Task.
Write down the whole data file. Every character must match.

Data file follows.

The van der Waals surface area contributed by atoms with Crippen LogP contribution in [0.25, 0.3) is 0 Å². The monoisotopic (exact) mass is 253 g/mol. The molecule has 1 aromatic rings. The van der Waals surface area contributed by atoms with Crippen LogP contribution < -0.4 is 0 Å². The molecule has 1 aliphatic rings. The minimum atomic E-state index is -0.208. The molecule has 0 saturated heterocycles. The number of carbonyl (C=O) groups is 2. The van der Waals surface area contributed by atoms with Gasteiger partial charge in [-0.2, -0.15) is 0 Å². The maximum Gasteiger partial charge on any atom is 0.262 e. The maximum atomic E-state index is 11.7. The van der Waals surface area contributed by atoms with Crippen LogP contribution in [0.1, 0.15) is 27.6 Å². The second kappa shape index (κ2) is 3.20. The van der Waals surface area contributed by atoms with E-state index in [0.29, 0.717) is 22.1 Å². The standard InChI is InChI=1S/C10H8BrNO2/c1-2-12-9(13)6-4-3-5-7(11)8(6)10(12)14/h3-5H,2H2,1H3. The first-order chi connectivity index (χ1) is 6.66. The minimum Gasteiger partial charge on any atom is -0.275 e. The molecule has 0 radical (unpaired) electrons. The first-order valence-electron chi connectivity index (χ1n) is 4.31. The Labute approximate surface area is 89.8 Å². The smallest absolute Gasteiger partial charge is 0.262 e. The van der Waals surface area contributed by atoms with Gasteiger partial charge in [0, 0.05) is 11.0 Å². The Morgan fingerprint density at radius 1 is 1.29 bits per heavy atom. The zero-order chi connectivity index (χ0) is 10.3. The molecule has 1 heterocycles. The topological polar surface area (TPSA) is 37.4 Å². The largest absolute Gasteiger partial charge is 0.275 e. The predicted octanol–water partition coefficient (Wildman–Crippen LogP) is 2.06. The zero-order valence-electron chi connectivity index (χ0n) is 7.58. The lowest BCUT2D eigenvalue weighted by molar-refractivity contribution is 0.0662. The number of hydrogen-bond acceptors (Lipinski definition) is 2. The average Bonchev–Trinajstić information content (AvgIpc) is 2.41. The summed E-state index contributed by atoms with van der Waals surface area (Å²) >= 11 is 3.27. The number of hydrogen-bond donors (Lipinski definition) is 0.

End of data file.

The van der Waals surface area contributed by atoms with Crippen LogP contribution in [0.25, 0.3) is 0 Å². The monoisotopic (exact) mass is 253 g/mol. The molecule has 1 aromatic rings. The van der Waals surface area contributed by atoms with Crippen LogP contribution < -0.4 is 0 Å². The molecule has 1 aliphatic rings. The minimum atomic E-state index is -0.208. The molecule has 0 saturated heterocycles. The number of carbonyl (C=O) groups is 2. The van der Waals surface area contributed by atoms with Gasteiger partial charge in [-0.2, -0.15) is 0 Å². The maximum Gasteiger partial charge on any atom is 0.262 e. The maximum atomic E-state index is 11.7. The van der Waals surface area contributed by atoms with Crippen LogP contribution in [0.1, 0.15) is 27.6 Å². The second kappa shape index (κ2) is 3.20. The van der Waals surface area contributed by atoms with E-state index in [0.29, 0.717) is 22.1 Å². The standard InChI is InChI=1S/C10H8BrNO2/c1-2-12-9(13)6-4-3-5-7(11)8(6)10(12)14/h3-5H,2H2,1H3. The first-order chi connectivity index (χ1) is 6.66. The minimum Gasteiger partial charge on any atom is -0.275 e. The molecule has 0 radical (unpaired) electrons. The first-order valence-electron chi connectivity index (χ1n) is 4.31. The Labute approximate surface area is 89.8 Å². The smallest absolute Gasteiger partial charge is 0.262 e. The van der Waals surface area contributed by atoms with Gasteiger partial charge in [0, 0.05) is 11.0 Å². The Morgan fingerprint density at radius 1 is 1.29 bits per heavy atom. The zero-order chi connectivity index (χ0) is 10.3. The molecule has 1 heterocycles. The topological polar surface area (TPSA) is 37.4 Å². The largest absolute Gasteiger partial charge is 0.275 e. The predicted octanol–water partition coefficient (Wildman–Crippen LogP) is 2.06. The zero-order valence-electron chi connectivity index (χ0n) is 7.58. The lowest BCUT2D eigenvalue weighted by molar-refractivity contribution is 0.0662. The number of hydrogen-bond acceptors (Lipinski definition) is 2. The average Bonchev–Trinajstić information content (AvgIpc) is 2.41. The summed E-state index contributed by atoms with van der Waals surface area (Å²) >= 11 is 3.27. The number of hydrogen-bond donors (Lipinski definition) is 0.